The motivating factors that led me to ask this question HERE is due to all of the responses urging me to mention in it the non-trad forum. They're like...oh, you're a black person with a respectable g.p.a. (maybe not the medical world I suspect)...they really said that I'd be foolish to leave that off an application, but when you're black, why would you?
LOL!

Hell, I'm from Detroit so I just assumed that omitting it would be horrible given that you have to interview and when I showed up for the interview
they'd know.

Some of them made me feel like I better invoke the spirit of friggin' Rastus when I interview.


I'm not trying to open a can of worms... but, man, in that other forum I did get just a small sample of what perceptions I'd be facing...not that I care, I'd just care when those perceptions are interviewing me for a spot in their school.
 

aaj117

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But I feel really ignorant about this entire process right now because I'm on the outside looking in. (I just finished a sentence with a preposition, yuck!)

The motivating factors that led me to ask this question HERE is due to all of the responses urging me to mention in it the non-trad forum. They're like...oh, you're a black person with a respectable g.p.a. (maybe not the medical world I suspect)...they really said that I'd be foolish to leave that off an application, but when you're black, why would you?
LOL!

Hell, I'm from Detroit so I just assumed that omitting it would be horrible given that you have to interview and when I showed up for the interview
they'd know.

Some of them made me feel like I better invoke the spirit of friggin' Rastus when I interview.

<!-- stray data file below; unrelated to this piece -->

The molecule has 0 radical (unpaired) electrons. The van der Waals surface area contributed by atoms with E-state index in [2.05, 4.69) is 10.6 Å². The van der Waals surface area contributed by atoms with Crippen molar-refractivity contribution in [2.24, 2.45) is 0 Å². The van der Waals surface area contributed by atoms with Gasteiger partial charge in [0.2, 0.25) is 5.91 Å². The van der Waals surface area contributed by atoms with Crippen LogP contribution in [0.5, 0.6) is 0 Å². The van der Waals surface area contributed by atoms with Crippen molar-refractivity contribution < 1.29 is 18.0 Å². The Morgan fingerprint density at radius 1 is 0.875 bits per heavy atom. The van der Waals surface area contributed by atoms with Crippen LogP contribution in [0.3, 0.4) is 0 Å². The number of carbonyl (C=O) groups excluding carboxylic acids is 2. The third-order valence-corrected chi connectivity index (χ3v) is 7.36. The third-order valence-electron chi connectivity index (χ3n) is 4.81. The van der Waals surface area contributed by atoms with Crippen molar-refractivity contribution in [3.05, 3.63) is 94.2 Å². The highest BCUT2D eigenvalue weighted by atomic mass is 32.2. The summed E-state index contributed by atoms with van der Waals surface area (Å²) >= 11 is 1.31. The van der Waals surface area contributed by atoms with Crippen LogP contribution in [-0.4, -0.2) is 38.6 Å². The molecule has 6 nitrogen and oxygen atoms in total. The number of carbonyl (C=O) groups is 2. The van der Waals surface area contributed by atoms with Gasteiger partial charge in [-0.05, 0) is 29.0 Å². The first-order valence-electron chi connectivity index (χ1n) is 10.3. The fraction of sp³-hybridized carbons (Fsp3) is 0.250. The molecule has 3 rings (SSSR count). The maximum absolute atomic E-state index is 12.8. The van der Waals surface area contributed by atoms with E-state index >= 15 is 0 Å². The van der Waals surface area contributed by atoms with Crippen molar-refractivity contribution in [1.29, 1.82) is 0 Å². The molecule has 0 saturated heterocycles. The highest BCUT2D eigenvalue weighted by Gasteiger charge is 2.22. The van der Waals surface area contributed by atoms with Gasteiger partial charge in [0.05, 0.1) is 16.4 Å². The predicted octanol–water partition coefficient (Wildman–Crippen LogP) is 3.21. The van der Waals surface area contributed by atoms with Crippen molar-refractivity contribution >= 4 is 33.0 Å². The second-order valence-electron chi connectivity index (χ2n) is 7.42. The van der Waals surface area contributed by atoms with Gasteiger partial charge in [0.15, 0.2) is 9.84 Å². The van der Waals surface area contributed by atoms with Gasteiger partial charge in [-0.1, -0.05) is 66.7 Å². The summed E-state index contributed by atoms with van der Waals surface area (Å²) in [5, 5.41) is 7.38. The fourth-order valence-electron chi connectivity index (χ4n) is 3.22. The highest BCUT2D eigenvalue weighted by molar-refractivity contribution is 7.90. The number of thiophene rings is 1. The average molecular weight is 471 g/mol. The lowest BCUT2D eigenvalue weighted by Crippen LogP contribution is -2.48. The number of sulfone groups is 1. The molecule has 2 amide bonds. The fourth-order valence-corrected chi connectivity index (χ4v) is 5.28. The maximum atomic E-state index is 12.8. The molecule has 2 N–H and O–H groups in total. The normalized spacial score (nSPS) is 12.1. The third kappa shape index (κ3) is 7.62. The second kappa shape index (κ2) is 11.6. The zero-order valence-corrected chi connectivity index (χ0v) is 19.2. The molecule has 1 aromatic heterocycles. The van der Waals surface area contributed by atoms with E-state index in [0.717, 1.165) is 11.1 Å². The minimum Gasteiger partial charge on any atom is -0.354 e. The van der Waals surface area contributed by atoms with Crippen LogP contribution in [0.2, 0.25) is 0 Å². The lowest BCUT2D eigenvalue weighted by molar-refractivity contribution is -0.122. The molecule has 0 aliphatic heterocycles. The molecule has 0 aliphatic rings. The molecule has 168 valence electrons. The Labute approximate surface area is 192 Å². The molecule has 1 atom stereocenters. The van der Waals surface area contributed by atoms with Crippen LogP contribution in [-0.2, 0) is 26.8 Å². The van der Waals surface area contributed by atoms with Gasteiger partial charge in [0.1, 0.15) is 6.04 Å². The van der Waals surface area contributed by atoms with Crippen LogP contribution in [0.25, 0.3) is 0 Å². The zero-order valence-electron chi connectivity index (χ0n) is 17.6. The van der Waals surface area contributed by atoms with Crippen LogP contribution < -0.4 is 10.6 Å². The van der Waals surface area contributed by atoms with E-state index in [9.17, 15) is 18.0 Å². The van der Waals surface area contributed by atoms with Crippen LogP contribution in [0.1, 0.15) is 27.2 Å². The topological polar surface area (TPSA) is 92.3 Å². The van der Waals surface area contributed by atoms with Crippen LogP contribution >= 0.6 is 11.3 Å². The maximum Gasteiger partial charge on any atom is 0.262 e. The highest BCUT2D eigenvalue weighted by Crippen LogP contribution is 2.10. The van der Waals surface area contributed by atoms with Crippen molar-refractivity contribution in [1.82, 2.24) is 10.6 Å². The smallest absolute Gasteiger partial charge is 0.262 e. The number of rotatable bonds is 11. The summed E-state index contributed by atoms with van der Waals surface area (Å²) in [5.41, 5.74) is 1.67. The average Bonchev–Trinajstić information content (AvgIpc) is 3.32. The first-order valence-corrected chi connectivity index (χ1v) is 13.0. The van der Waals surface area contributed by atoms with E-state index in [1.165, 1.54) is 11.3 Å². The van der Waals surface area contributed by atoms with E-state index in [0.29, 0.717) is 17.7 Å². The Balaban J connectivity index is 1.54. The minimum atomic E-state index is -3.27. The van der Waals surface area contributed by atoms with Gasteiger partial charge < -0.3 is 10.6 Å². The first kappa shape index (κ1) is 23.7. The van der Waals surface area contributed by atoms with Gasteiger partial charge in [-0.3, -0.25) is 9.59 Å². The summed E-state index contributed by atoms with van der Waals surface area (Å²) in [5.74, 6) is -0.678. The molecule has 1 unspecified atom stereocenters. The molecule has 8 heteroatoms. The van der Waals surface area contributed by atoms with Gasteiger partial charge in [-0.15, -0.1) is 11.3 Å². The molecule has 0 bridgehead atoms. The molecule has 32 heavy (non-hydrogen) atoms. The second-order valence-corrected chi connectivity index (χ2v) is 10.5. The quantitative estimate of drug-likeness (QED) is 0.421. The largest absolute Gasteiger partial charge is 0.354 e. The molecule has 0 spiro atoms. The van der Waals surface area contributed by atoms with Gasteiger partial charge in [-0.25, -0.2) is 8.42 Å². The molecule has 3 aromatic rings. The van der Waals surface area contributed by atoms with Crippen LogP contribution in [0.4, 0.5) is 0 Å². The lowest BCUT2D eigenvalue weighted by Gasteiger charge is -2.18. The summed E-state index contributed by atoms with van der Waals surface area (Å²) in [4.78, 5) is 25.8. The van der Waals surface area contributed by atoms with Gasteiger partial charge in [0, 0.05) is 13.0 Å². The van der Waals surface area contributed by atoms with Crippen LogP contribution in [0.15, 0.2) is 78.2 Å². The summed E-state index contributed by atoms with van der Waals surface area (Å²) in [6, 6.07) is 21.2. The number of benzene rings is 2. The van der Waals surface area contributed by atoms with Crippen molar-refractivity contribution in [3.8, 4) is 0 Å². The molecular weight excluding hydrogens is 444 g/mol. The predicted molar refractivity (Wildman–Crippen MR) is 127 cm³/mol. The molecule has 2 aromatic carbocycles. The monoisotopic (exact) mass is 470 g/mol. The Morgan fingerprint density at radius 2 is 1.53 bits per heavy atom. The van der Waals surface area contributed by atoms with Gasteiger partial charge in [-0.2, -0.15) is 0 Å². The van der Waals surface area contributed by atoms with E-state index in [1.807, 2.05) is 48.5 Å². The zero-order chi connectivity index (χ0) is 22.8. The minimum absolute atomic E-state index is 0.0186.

I'm not trying to open a can of worms... but, man, in that other forum I did get just a small sample of what perceptions I'd be facing...not that I care, I'd just care when those perceptions are interviewing me for a spot in their school.

A lot of people who say things like that and bring up your race before your GPA, MCAT, or ECs, are the same people who spend their time bashign others instead of improving their own application. Quite a few of them are applying right now and aren't getting the responses they expected or hoped for from schools. Rather than taking into account things like research, ECs, maturity level, interview skills, etc, they look purely at someone's numbers and say "but your GPA is .04 lower than mine, how could you POSSIBLY get in over me?! Oh, it's because you're black/hispanic/whatever URM". I'm not saying that an advantage doesn't exist, because it does...many schools use affirmative action policies. However, It is a slight advantage and med schools do not accept anyone they don't believe to be fully qualified. Med school applicants who run around claiming "an underqualified black person stole my spot" is really in no position to tell anyone what their chances are or how elements of the application are weighted.

That said, the amount that your ethnicity will help you entirely depends on the school you apply to, who else is applying, and what the rest of your application looks like. If someone is a lousy candidate, they will remain a lousy candidate as a URM. If you apply to school X that doesn't use any affirmative action, it really won't make a difference, while applying to school Y that has fewer minority applicants and is looking diversify it may help a lot. I look at is as a little extra, like a good score in an MCAT section or an EC; some schools may look at a certain EC and think it will really help make you the doctor they are trying to turn out, while others may think it's worthless and has nothing to do with medicine.
 

QofQuimica

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But please don't rely on this. The UNFORTUNATE downside to this is that you are essentially competeting for less spots when applying. You'll notice that your medical school class will rarely have more than 10 URMs in every class. And many more URMs apply than are actually accepted; so its much better to do your absolute best, and let the medical schools decide on how to categorize your application.